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HBCU-educated teachers mean more to our communities than we realize. Their role in developing Black students is unmeasurable. 

In the U.S., only 7% of teachers are Black, compared with 15% of students. But, Nearly half of the Black teachers in America graduated from an HBCU. 

HBCUs have historically been ground zero for training Black teachers. In 1837, Cheyney was founded by Quaker philanthropist Richard Humphreys and named the Philadelphia Institute for Colored Youth. The school’s foundational task was to train Black teachers. 

But Cheyney wasn’t the only HBCU developing Black teachers. Helping build up good teachers was important to many Black communities trying to find their way after years of slavery and oppression. 

Although the number of Black teachers is down significantly, HBCUs still play a huge role in developing Black teachers, who still make huge impacts in children’s lives. 

According to a recent study of elementary school students in North Carolina, Black students performed better in math when taught by an HBCU-educated teacher.

The study, which was conducted by Stanford University graduate student Lavar Edmonds, showed that the teacher’s race did not impact student outcomes, but their training did. Both Black and white HBCU-trained teachers were more effective than their non-HBCU-trained counterparts.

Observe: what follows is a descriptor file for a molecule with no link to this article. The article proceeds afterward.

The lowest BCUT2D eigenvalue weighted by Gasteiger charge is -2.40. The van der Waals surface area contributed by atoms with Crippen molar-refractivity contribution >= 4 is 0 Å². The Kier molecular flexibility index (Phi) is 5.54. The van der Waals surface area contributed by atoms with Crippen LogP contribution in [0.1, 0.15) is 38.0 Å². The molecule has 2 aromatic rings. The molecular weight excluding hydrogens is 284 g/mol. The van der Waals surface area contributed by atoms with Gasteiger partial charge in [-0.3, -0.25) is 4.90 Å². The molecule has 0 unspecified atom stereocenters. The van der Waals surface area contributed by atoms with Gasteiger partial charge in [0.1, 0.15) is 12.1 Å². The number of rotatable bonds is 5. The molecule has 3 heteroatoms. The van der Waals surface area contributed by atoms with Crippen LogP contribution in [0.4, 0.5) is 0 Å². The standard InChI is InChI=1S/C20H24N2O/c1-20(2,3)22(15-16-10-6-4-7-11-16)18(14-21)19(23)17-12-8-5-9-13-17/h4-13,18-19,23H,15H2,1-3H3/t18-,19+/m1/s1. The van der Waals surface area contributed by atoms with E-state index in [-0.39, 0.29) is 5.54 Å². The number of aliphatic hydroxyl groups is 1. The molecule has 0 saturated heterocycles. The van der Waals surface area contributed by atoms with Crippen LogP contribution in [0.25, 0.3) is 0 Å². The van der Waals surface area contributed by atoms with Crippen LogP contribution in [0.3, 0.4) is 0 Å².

“There’s something to be said for the environment that’s cultivated, the way they connect with their students, the inspiration, the vulnerability that they may have with their students,” said Edmonds.

Edmonds also pointed his research toward policymakers to use as a catalyst for change.

“For the policy-minded, this evidence highlights the potential benefits of hiring and retaining more teachers trained at Historically Black Colleges and Universities,” said Edmonds. “HBCUs are uniquely producing teachers capable of elevating Black academic success. HBCUs are uniquely producing teachers capable of elevating Black academic success. In the face of concerns regarding teacher recruitment and retention and their effect on students, these results speak to a simple, effective, and targeted approach for raising student achievement largely omitted from prior teacher labor market discussions.”

So what makes training at an HBCU so special? 

“Training at HBCUs provides an immersion in Black culture and an understanding that teachers can bring that to classrooms,” Sekou Biddle, a vice president at the United Negro College Fund, told AP. Students learn about “the history of Black excellence in America that I think oftentimes gets missed in a lot of other environments.”


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